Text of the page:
September 18, 2014
MEXICO CITY (AP) - A new study shows that small-scale logging is more extensive than previously thought in the Monarch butterflies' winter nesting grounds in central Mexico. And that may be contributing to the threats facing the Monarch's singular migration pattern.
Earlier studies found that tree-cutting peaked in 2005, when it depleted 461 hectares (1,140 acres). The new study finds that the losses over the years have been even greater. Differences due to small-scale woodcutting that were too minor to spot in year-to-year comparisons became apparent when researchers compared photographs from the first systematic aerial survey in 2001, to ones from 2011.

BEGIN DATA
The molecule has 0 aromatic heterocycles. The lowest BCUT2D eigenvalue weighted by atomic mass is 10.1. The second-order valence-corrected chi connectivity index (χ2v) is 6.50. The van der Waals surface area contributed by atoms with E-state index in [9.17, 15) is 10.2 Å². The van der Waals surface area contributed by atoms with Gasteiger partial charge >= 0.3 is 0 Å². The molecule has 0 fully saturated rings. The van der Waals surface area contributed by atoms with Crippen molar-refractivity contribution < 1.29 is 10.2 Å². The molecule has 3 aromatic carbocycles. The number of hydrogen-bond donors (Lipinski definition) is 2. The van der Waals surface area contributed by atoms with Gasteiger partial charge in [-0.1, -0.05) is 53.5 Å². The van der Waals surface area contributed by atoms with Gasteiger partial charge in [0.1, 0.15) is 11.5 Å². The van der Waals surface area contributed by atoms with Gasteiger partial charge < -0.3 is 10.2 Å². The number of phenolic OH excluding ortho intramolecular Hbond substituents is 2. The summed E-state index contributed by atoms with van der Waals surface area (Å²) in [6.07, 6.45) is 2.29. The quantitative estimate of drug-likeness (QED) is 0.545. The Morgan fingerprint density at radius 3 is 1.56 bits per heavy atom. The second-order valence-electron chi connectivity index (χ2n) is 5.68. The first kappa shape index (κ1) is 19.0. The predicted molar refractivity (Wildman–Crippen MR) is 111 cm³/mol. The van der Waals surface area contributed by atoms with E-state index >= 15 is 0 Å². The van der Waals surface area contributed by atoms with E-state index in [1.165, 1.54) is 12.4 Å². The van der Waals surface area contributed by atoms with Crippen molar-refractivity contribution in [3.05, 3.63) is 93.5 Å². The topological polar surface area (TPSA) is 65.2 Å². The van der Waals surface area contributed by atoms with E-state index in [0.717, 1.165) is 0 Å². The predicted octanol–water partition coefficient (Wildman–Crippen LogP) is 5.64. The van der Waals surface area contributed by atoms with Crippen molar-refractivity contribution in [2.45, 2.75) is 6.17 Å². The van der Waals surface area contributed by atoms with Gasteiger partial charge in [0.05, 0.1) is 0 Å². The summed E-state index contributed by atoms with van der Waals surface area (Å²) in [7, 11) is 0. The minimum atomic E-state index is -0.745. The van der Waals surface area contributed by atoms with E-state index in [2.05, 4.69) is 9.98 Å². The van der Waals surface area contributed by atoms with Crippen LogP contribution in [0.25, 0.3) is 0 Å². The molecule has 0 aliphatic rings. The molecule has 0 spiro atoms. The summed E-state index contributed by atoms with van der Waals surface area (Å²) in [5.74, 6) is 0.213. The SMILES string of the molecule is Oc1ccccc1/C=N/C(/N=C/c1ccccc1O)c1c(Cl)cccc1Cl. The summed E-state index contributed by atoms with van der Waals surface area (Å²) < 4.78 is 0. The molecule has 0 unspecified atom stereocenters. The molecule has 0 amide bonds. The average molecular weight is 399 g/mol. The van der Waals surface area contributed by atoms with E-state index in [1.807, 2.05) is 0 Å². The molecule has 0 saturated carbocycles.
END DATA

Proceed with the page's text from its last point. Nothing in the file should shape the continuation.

The government has cracked down on commercial logging. But it's more difficult to deal with impoverished people who use or occasionally sell wood from their own land.
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